2.2. Kefir Microbial Diversity and Beneficial Value

Kefir starter cultures are created by growing kefir grains in a strong specific association [20]. The microbiota present in kefir and kefir grains include numerous microbial species, lactic acid and acetic acid bacterial groups, yeasts and filamentous fungi, developing in complex symbiotic associations [23]. Among the bacterial species, lactic acid bacteria predominate over acetic acid bacteria and Bifidobacteria. The predominant Lactobacillus species provide significant antimicrobial properties to kefir beverages [1,12,20]. Likewise, it has been reported that the kefir biofilms and their polysaccharide compounds can also be considered as antimicrobial agents [32]. It is not yet clear whether different varieties of kefir originate from a single original starter culture or not, as microbiological studies from products obtained from different locations indicate that microbial populations may differ significantly [20]. The microbial composition of kefir also varies according to the origin of the kefir grains, different cultivation temperatures, different production techniques, and differing types and compositions of the fermentation medium, and even the storage conditions can alter the microbial composition of the final product [20,21].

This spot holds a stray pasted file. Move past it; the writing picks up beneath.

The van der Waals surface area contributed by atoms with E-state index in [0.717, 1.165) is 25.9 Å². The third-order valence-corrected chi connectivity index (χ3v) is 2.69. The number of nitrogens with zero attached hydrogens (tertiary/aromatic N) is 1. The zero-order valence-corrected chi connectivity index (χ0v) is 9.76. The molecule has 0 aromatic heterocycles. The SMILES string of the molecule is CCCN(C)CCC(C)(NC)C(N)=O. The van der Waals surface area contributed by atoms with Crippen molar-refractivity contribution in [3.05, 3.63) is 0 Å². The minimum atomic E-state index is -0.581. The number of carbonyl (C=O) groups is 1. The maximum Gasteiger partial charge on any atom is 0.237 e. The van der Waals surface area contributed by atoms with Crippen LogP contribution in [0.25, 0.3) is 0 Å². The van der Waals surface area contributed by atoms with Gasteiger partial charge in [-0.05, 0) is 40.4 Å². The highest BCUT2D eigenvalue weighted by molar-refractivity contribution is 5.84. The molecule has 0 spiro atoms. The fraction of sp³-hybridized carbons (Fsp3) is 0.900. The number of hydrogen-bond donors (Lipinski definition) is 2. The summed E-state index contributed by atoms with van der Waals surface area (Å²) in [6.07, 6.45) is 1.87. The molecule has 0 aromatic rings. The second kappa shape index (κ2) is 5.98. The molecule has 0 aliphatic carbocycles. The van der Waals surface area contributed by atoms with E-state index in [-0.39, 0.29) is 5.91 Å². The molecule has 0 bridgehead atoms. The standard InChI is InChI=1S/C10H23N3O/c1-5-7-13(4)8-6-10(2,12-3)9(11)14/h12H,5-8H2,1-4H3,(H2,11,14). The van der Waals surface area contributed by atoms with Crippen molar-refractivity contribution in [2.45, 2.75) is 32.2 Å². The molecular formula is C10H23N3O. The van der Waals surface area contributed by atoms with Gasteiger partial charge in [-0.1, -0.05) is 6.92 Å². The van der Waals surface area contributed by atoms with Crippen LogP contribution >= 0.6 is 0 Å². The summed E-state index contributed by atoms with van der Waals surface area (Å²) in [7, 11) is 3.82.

Another important aspect is understanding the structure and stability of the microbial community of kefir, which is important for the successful production of functional beverages. In kefir products, lactic acid bacteria are mainly responsible for the conversion of lactose to lactic acid, resulting in a pH drop and thus aiding product preservation throughout storage [33]. In addition, lactose-fermenting yeasts convert lactose to ethanol and CO2 [34]. Other microbial constituents of kefir beverages include non-lactose-fermenting yeasts and acetic acid bacteria [20]. All species co-exist within a synergistic system, and yeasts produce vitamins, amino acids, and other essential growth factors that are important for bacteria [23]. Likewise, the metabolic products of these bacteria can be used as an energy source for yeasts [35]. The microbial diversity of kefir beverages, as described in the literature, varies greatly (Table 1) and the identification of microbiota present in kefir is directly related to the quality of the final product [36]. More importantly, differences in kefir microflora may influence the ability of traditional kefir to exert positive effects on hosts’ metabolic effects [37].